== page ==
Youngsters at a summer vocal camp in Howard County are learning the importance of bending their knees when they sing, lest they get dizzy, become queasy and pass out.
Who knew something as simple as posture could derail a performance before you even bellow a note?
That's just one tip youngsters learned this past week at the summer camp, offered by the county Recreation and Parks department and held at Mount Hebron High School.
The weeklong vocal camp is among several hosted each summer by Recreation and Parks officials for preteens and teens looking to sharpen their performance skills. In addition to singing posture, students learn basic breathing techniques and music notation. Students also study stage pieces from Broadway, classic genres and "Charlie Brown" performances.
The camp culminates with group performances and solos before an audience.
Camp instructor Rebecca Rossello said she hopes students will apply the lessons after camp ends.
"It's just great [knowledge] for the kids; some of them have auditions for the fall," said Rossello, 39, who also works as a vocal instructor at Friends School of Baltimore. "Some might want to go into a show. They say, 'I practice really well at home … then I get on stage and I start to get all funny.'"
Rossello said that in her 17 years of teaching and working with youth choirs she's seen youngsters faint or vomit during stage performances; poor posture was the likely culprit.
"If your lower back is out of whack, what happens is your knees lock, and for a lot of kids that can be a problem," Rossello said. "There's an artery that runs behind your patella, and if you squish it you cut off your blood flow."
Allen Yuan,11, a rising sixth-grader from Ellicott City, said he took the class to improve singing for one of Burleigh Manor Middle School's choral groups. Ditto fellow camper Parker Brown, 13, a rising eighth-grader also from Ellicott City.
"I signed up to improve my singing skills in audition in eighth grade for a play, and to just to have fun with music," Parker said.
During one camp day, students grew listless from performing, prompting Rossello to instruct them to walk around while singing. Within moments, tired voices perked up and high notes echoed throughout the room.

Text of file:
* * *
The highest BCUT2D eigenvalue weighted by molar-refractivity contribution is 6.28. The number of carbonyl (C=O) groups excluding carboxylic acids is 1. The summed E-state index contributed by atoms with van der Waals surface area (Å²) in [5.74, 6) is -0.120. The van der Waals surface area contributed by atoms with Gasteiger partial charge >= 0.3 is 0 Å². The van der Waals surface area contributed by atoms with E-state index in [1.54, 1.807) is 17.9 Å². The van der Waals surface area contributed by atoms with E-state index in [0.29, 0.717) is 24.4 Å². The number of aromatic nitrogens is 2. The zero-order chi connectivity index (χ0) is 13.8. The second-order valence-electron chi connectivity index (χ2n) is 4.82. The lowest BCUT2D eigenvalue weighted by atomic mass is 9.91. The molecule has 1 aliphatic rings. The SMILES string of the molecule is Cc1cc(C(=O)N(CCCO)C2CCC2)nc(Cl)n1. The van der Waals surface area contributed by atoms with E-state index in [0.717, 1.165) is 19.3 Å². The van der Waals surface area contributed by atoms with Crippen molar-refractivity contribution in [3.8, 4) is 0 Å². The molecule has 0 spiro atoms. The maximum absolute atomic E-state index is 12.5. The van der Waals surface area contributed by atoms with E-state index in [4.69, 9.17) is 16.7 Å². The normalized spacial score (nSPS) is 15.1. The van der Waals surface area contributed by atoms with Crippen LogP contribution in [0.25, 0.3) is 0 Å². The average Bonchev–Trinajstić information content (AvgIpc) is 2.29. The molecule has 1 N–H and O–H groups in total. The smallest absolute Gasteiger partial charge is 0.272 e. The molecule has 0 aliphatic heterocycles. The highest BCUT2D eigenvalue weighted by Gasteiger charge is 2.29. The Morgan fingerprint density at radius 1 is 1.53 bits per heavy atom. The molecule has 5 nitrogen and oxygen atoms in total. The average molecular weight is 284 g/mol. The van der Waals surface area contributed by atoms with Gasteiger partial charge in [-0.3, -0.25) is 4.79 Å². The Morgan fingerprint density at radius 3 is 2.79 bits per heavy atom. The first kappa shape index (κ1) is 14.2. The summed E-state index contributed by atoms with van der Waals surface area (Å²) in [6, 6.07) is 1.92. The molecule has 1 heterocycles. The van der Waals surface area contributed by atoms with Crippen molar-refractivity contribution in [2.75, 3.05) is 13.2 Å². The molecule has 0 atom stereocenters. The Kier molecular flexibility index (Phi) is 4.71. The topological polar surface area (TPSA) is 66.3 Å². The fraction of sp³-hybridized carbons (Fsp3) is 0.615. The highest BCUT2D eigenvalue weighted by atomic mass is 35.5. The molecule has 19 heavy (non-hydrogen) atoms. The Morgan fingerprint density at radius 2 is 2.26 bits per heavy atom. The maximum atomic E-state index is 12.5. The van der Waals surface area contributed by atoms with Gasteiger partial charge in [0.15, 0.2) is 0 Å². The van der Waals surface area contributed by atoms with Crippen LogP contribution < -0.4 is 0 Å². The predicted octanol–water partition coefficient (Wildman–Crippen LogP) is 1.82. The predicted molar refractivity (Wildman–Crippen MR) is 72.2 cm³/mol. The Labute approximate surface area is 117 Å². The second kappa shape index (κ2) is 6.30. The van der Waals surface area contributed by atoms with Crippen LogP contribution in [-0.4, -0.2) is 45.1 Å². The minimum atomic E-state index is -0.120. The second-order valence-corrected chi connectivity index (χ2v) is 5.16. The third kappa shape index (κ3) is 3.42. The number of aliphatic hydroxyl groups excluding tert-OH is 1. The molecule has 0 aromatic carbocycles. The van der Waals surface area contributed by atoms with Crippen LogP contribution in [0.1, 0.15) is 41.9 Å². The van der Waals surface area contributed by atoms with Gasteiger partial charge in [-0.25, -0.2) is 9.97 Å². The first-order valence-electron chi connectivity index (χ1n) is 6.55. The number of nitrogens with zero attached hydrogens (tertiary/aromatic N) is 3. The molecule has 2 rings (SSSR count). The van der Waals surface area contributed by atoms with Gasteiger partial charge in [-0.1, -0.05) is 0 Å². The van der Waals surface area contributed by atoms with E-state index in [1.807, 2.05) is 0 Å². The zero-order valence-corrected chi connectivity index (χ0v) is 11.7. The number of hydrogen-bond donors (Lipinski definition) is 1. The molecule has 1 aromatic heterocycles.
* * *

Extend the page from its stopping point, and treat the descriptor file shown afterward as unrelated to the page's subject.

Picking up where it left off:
"Walking when singing does a couple of things — when anyone gets tired, your posture goes and that can inhibit your breath support," Rossello said. "Walking around gets their energy back up, and you're not hearing the same voice next to you, and it's fixture your posture."
Then there are breathing techniques. Rossello instructs students how altering their inhaling and exhaling patterns can influence range and tone while singing.
"In singing, you want to have your spine nice and straight, so when you breathe in you're letting the lungs really expand," Rossello said. "The muscle underneath the lungs, the diaphragm, when it goes down you pull air into your lungs. You want it to descend as much as it would when you're playing basketball or football. Except that when you're holding still the body really doesn't want to do that.
"So what we try to do is have fabulous posture," Rossello said. "When we breathe in we let our ribs really expand, and the trick to what we call 'vocal support' is to keep the weight of the ribs from falling again as you're breathing out."
The campers said Rossello's expertise made for a camp that certainly wasn't ordinary.
"We've been doing a lot of breathing from our backs, and I'd been taught to breathe from the front," said Adjoa Armoo, 14, a rising ninth-grader from Columbia. "It's been strange for me."
"We do a lot of games outside [the classroom] and that helps your breathing, too," said Sage Fenton, 12, a rising seventh-grader from Columbia.
"At first I was like, 'Wait, this is a fun camp,'" Sage said. "I know camp's supposed to be fun, but when we played outside, I was like, 'That was cool.' "